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File:KeepstoneFetchcropped.JPG
A Border Collie herding. This behaviour is an example of modified prey drive.

Prey drive is the instinctive inclination of a carnivore to pursue and capture prey, chiefly used to describe habits in dog training.[1]

In dog training, prey drive can be used as an advantage because dogs with strong prey drive are also willing to pursue moving objects such as toys, which can then be used to encourage certain kinds of behavior, such as that of greyhound racing or the speed required in dog agility.[2] The prey drive can be an important component of pet dog training, obedience training and schutzhund as well.[3] Games such as fetch and tug-of-war can be an effective motivator and reward for learning.

In all predators the prey drive follows an inevitable sequence: orient, eye, stalk, chase, grab-bite, kill-bite, dissect.[4] In wolves, the prey drive is complete and balanced.[citation needed] In different breeds of dog certain of these five steps have been amplified or reduced by human-controlled selective breeding for various purposes. The search aspect of the prey drive, for example, is very valuable in detection dogs such as bloodhounds and beagles. The eye-stalk is a strong component of the behaviors used by herding dogs, who find herding its own reward. The chase is seen most clearly in racing dogs, while the grab-bite and kill-bite are valuable in the training of terriers. In many breeds of dog, prey drive is so strong that the chance to satisfy the drive is its own reward, and extrinsic reinforcers are not required to compel the dog to perform the behaviour.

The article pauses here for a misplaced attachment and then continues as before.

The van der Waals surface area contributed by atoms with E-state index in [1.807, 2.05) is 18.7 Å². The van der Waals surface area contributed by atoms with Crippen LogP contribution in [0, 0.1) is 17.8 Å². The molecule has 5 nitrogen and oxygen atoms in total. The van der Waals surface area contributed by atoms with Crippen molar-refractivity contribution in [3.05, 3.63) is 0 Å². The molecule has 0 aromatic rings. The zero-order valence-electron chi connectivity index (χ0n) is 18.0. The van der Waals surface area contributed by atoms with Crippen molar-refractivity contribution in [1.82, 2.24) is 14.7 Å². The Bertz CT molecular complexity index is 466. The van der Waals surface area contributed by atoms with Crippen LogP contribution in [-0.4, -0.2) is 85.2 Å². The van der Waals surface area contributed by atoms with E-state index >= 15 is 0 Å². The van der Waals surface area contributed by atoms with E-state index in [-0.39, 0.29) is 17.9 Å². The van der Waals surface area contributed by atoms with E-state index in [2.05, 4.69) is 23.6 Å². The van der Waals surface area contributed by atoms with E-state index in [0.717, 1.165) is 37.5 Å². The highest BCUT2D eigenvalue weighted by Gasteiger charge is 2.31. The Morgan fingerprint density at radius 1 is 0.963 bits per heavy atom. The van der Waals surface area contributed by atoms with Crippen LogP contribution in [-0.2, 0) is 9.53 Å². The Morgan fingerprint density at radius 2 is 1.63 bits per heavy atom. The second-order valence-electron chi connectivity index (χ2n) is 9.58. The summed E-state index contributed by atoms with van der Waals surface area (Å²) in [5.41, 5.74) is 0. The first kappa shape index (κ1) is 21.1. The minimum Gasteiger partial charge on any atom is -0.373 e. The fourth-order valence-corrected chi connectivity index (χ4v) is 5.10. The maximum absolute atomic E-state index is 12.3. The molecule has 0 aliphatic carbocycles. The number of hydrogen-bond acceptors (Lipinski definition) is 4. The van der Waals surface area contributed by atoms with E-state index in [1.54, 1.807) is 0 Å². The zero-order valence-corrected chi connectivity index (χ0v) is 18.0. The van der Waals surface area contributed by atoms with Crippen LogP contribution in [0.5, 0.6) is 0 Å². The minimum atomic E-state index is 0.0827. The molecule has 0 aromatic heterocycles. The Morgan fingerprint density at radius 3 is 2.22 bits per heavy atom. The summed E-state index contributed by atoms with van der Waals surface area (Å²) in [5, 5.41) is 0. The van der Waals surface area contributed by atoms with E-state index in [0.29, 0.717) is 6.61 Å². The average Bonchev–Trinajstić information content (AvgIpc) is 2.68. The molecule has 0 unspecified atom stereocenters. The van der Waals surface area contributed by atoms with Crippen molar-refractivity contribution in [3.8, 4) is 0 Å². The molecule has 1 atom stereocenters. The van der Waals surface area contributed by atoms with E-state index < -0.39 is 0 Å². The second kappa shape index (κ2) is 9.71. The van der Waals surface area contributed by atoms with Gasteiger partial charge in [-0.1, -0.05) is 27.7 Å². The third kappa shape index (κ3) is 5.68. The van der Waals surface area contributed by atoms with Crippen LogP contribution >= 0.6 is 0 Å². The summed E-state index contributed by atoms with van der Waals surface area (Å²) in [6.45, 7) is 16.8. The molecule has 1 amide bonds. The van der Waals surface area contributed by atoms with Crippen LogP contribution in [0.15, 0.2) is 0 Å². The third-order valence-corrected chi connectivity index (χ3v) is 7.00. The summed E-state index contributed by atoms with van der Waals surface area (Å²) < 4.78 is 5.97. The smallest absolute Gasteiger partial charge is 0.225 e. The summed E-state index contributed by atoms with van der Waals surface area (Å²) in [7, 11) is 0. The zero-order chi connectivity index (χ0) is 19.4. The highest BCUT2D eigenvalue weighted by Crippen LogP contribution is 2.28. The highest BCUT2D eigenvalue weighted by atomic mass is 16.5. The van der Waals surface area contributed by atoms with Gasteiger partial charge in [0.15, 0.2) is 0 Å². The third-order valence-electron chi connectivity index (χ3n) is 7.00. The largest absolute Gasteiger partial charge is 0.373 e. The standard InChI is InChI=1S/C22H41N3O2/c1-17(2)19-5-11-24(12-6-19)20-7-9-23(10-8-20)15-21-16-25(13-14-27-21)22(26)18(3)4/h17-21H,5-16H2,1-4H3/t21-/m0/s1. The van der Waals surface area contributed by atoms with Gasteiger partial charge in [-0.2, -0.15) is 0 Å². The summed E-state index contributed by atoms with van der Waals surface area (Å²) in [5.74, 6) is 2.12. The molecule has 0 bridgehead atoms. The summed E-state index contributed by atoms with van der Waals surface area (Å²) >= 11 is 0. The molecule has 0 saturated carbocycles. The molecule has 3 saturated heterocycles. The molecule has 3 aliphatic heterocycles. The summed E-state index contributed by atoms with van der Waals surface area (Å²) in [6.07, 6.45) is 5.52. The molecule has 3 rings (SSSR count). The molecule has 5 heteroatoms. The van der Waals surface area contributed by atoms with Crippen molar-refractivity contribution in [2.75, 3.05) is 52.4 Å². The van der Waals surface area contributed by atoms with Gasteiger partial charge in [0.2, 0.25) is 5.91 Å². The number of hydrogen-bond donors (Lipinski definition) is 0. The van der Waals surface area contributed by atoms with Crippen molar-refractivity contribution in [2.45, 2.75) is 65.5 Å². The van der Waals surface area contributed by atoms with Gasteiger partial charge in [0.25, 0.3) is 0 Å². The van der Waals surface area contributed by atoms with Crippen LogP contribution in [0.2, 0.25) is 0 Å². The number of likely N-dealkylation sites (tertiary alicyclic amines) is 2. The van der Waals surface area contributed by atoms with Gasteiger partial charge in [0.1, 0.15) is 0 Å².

Certain aspects of the prey drive can be a disadvantage in some dogs. In retrievers, for example, the dog is expected to chase prey and bring it back to the human hunter, but not bite or damage it. Herding dogs must exhibit the stalking and chasing aspects of prey drive, but should have strongly inhibited grab bite and kill bite stages to prevent them wounding stock. Bull Terriers such as the Staffordshire bull terrier have an amplified grab-bite as they were originally bred to bait bulls (restrain bulls by hanging onto their noses), but never needed to find or stalk the prey.

Levels of prey drive often vary substantially in different dogs. Narcotics detection dogs and search and rescue dogs must have enough prey drive to keep them searching for hours in the hope of finding their quarry (a find which is generally rewarded with a game of tug). Therefore, a dog with low drive does not make a successful detection or search dog, but a dog who is too high in prey drive may be unsuitable as a pet for a suburban home, as it may become bored and destructive when its high drive is not regularly satisfied.

Dogs are happiest and most balanced in overall behavior when their prey drive is properly stimulated and satisfied through play. Many professional dog trainers consider dog bite tug to be very effective training tool in prey drive and retrieve developing skills.

See alsoEdit

ReferencesEdit

  1. How To Choose The Right Breed. Darnfar.com. URL accessed on 2011-12-06.
  2. Playing with Prey Drive: The Key to Attitude and Enthusiasm in Performance Dogs. The Dog Athlete. URL accessed on 2011-12-06.
  3. Understanding Prey Drive. Flyballdogs.com. URL accessed on 2011-12-06.
  4. Coppinger, Raymond (2001). Dogs, A New Understanding of Canine Origin, Behavior, and Evolution, 116, University of Chicago Press.

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